“It was a huge betrayal. He was my friend,” Watson said, after describing how Fairfax invited her to his apartment, came into a room, locked the door, and then pinned her down and raped her. “I don’t understand how you do that to someone that you’ve been a friend to.”

She also she had confided to Fairfax that she had been raped by another student at Duke and that he told her after the assault that he thought her previous experience would make her too afraid to report his actions.

Tyson told King that after meeting Fairfax at the Democratic convention, he invited her to accompany him to his hotel room on an errand, and she agreed. As the two began kissing, with her consent, at the end of the bed, she said he grabbed her by the back of the neck and forced her face into his crotch.

“And I’m choking and gagging,” she said. “I was completely caught off guard. It was almost as if I was dumbstruck.”

She told King that prior to the assault, she had discussed with Fairfax her work as an advocate for sexual assault survivors and disclosed that she had been the victim of incest. She said he believes Fairfax “took advantage” of that disclosure to victimize her.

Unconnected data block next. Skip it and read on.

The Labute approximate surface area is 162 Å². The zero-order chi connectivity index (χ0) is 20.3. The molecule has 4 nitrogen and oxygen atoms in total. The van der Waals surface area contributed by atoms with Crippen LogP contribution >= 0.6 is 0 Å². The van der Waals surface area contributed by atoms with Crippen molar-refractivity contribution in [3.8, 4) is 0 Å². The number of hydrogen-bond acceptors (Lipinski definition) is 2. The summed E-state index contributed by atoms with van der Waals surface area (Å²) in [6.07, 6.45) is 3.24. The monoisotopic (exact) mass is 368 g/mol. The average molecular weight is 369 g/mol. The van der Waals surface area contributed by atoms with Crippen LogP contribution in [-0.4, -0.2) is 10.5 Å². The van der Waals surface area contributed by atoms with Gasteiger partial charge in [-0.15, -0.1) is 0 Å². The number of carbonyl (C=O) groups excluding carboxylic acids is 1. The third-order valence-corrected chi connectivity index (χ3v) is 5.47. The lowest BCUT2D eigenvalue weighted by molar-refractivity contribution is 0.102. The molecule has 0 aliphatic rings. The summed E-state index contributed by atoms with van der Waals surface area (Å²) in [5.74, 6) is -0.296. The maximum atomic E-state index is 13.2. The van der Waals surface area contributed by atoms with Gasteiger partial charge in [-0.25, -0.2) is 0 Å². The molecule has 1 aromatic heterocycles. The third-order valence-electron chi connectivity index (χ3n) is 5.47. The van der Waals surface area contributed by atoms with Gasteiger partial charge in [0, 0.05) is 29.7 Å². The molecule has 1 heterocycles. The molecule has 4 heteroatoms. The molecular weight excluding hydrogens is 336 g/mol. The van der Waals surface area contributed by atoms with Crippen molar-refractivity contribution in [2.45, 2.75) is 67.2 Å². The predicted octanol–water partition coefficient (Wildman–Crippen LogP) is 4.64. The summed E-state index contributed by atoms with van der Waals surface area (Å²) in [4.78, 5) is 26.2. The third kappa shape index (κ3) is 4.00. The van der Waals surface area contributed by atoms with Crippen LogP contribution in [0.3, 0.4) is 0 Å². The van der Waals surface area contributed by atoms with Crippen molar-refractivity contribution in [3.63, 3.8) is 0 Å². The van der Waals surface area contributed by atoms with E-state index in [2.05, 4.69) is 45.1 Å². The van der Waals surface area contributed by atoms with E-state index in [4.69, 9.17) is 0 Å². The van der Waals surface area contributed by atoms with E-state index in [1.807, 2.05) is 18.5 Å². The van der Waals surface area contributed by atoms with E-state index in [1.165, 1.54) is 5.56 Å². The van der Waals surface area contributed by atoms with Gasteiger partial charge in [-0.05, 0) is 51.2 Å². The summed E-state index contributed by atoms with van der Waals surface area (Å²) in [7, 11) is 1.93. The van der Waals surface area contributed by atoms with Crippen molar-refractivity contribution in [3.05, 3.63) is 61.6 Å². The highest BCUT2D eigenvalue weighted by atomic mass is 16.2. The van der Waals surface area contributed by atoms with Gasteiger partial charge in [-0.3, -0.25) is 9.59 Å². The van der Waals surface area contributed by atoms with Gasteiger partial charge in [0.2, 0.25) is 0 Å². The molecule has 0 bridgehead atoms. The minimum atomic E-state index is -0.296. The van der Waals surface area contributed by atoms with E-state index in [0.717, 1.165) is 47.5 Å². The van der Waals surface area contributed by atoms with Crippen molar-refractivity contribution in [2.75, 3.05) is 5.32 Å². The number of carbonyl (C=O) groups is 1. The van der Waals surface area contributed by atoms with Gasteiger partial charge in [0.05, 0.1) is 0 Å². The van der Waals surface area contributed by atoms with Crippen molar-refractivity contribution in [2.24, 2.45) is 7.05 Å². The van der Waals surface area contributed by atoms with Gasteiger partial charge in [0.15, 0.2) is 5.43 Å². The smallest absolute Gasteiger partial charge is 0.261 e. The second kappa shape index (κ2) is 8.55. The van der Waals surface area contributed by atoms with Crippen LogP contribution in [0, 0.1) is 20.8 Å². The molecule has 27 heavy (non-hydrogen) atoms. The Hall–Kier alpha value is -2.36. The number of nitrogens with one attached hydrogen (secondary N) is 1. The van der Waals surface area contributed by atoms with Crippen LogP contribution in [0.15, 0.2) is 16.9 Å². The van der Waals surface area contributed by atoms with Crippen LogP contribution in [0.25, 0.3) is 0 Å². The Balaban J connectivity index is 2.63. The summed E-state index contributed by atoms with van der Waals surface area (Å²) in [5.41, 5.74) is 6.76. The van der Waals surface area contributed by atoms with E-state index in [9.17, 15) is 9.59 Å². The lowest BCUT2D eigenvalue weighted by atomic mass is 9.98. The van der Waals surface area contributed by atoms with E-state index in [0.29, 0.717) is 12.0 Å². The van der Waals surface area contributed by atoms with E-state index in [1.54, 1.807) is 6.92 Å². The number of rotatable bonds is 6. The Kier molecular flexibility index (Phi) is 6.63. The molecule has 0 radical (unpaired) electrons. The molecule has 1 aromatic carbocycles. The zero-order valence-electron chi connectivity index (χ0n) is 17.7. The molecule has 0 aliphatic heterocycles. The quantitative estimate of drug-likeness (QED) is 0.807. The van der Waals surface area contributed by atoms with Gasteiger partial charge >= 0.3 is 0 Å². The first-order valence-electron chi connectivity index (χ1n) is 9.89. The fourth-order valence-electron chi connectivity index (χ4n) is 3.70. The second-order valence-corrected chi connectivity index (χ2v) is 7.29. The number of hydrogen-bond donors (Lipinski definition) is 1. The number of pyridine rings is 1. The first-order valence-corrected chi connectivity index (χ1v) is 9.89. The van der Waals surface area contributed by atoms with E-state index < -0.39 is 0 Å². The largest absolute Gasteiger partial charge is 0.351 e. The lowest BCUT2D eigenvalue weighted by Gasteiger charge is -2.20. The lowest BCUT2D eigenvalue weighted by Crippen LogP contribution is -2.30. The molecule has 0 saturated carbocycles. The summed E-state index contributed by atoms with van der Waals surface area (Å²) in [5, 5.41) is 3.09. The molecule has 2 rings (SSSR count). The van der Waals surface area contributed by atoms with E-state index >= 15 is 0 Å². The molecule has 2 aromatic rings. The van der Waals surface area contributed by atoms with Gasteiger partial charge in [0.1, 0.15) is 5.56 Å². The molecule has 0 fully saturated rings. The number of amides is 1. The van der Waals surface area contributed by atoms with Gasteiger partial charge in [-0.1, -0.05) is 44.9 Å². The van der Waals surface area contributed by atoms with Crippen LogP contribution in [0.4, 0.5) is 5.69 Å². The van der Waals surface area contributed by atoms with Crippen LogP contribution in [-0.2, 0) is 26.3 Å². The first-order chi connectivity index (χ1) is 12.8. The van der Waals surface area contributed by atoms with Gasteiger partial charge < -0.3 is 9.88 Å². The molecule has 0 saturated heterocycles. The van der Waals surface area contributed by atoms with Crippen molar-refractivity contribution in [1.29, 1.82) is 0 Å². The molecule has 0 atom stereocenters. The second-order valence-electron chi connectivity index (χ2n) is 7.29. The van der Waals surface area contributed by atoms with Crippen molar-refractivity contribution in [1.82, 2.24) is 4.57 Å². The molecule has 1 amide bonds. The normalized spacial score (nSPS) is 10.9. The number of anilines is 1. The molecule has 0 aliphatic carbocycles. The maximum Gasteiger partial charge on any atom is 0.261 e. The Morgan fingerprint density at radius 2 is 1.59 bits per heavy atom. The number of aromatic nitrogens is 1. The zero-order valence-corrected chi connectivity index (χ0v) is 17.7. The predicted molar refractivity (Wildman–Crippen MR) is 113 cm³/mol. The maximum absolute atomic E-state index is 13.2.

Tyson and Watson both said did not know each other prior to making their allegations and have never met. And Watson insisted she would have no incentive to make untrue allegations against Fairfax.

“The only thing coming forward has done is invited criticism and chaos and scrutiny of me and put me under a microscope,” she said.

At his news conference, Fairfax said he has asked prosecutors in Boston and Durham, North Carolina, where Duke is located, to investigate the allegations, which he said would lead to a “fair, serious and respectful process.”